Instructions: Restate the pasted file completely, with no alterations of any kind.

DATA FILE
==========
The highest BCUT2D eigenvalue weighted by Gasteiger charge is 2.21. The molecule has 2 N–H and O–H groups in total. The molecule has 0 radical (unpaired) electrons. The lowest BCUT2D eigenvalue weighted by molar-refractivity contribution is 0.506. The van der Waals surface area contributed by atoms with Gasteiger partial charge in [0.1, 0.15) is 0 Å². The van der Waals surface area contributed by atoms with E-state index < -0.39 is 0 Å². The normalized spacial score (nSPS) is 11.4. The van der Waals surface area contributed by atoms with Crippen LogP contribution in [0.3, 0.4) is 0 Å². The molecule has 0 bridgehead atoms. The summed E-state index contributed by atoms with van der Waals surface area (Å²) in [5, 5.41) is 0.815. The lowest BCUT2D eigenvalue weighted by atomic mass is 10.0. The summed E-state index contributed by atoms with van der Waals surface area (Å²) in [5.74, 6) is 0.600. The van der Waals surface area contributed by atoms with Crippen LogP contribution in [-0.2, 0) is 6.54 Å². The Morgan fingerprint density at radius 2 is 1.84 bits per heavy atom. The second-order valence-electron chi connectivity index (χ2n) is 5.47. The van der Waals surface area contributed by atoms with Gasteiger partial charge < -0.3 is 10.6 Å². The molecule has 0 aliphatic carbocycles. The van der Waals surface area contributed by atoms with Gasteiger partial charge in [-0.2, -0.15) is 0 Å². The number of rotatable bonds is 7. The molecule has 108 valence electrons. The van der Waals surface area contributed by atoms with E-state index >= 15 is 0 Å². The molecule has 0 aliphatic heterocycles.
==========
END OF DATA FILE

The highest BCUT2D eigenvalue weighted by Gasteiger charge is 2.21. The molecule has 2 N–H and O–H groups in total. The molecule has 0 radical (unpaired) electrons. The lowest BCUT2D eigenvalue weighted by molar-refractivity contribution is 0.506. The van der Waals surface area contributed by atoms with Gasteiger partial charge in [0.1, 0.15) is 0 Å². The van der Waals surface area contributed by atoms with E-state index < -0.39 is 0 Å². The normalized spacial score (nSPS) is 11.4. The van der Waals surface area contributed by atoms with Crippen LogP contribution in [0.3, 0.4) is 0 Å². The molecule has 0 bridgehead atoms. The summed E-state index contributed by atoms with van der Waals surface area (Å²) in [5, 5.41) is 0.815. The lowest BCUT2D eigenvalue weighted by atomic mass is 10.0. The summed E-state index contributed by atoms with van der Waals surface area (Å²) in [5.74, 6) is 0.600. The van der Waals surface area contributed by atoms with Crippen LogP contribution in [-0.2, 0) is 6.54 Å². The Morgan fingerprint density at radius 2 is 1.84 bits per heavy atom. The second-order valence-electron chi connectivity index (χ2n) is 5.47. The van der Waals surface area contributed by atoms with Gasteiger partial charge < -0.3 is 10.6 Å². The molecule has 0 aliphatic carbocycles. The van der Waals surface area contributed by atoms with Gasteiger partial charge in [-0.2, -0.15) is 0 Å². The number of rotatable bonds is 7. The molecule has 108 valence electrons. The van der Waals surface area contributed by atoms with E-state index >= 15 is 0 Å². The molecule has 0 aliphatic heterocycles.